As a consultant, you’re selling knowledge and experience borne out of many years working in a specific field. This is not like selling widgets with fixed manufacturing, inventory, marketing, and distribution costs. We’re talking intellectual property that’s unique to you. It’s a bit trickier to put a value on accumulated expertise and the ability to translate it to a client’s applications in a way that creates tangible, measurable benefits.
If you undervalue your expertise, you risk working too hard with insufficient compensation. If you put too high a price tag on your intellectual property, you risk alienating clients and losing out in competitive bid situations.
- Catalog your intellectual property. Identify and list business models, proof concepts, methodologies you’ve created that have shown measurable results, software models, white papers you’ve written and all other aspects of your professional skills and experience over the years. Your accumulated body of work will help you put a dollar value on your expertise and prove your worth to clients.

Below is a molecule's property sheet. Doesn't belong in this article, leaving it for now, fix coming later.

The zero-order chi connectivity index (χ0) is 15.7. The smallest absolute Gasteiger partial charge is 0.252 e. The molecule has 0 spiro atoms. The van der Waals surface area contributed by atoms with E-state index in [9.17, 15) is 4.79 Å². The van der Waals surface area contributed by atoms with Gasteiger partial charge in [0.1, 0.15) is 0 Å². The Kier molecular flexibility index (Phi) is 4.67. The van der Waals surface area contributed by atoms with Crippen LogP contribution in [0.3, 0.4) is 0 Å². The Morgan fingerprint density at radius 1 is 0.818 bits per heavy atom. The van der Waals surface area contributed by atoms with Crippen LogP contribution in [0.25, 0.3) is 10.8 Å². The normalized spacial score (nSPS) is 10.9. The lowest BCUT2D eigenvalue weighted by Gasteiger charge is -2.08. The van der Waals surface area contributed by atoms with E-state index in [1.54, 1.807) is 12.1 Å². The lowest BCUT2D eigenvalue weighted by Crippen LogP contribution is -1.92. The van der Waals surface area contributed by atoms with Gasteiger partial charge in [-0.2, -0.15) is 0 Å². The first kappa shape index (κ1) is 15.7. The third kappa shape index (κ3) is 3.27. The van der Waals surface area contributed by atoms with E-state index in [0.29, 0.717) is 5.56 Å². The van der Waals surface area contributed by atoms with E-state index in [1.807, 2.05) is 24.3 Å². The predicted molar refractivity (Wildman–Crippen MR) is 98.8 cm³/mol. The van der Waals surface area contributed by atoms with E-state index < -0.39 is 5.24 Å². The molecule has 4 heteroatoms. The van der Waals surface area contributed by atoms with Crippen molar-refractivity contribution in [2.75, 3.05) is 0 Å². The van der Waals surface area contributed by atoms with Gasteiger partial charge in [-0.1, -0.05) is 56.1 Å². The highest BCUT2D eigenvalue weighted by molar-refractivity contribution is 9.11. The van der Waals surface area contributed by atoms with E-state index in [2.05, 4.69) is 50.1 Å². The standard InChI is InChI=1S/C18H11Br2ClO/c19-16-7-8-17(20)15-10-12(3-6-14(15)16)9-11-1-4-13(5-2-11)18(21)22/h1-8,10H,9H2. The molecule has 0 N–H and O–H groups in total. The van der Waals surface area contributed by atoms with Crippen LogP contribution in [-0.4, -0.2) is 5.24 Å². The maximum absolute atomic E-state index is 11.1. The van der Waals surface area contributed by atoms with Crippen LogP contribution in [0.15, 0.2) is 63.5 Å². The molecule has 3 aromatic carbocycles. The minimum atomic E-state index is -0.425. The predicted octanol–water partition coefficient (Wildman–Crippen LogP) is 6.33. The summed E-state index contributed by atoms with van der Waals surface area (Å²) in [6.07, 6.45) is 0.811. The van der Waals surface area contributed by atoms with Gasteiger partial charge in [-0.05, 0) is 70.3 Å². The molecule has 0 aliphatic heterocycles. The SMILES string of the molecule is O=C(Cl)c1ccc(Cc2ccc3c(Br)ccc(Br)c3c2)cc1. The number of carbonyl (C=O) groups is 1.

- Whether you charge by the hour, by the day, or by the project, find a balance between a fair value for your level of expertise and the competitive marketplace. It’s human nature to undervalue or be leery of someone who charges a lot less than others in their field, so don’t be afraid to price your services towards the high end of the scale. If you consistently deliver results, clients will be happy to pay you top dollar and they will view your services as a good value.
- Always work under a written contract, signed by all parties. This helps to avoid misunderstandings about project scope, objectives, deliverables, and payment terms. It’s a good idea to have your contracts drafted, or at least reviewed, by a lawyer.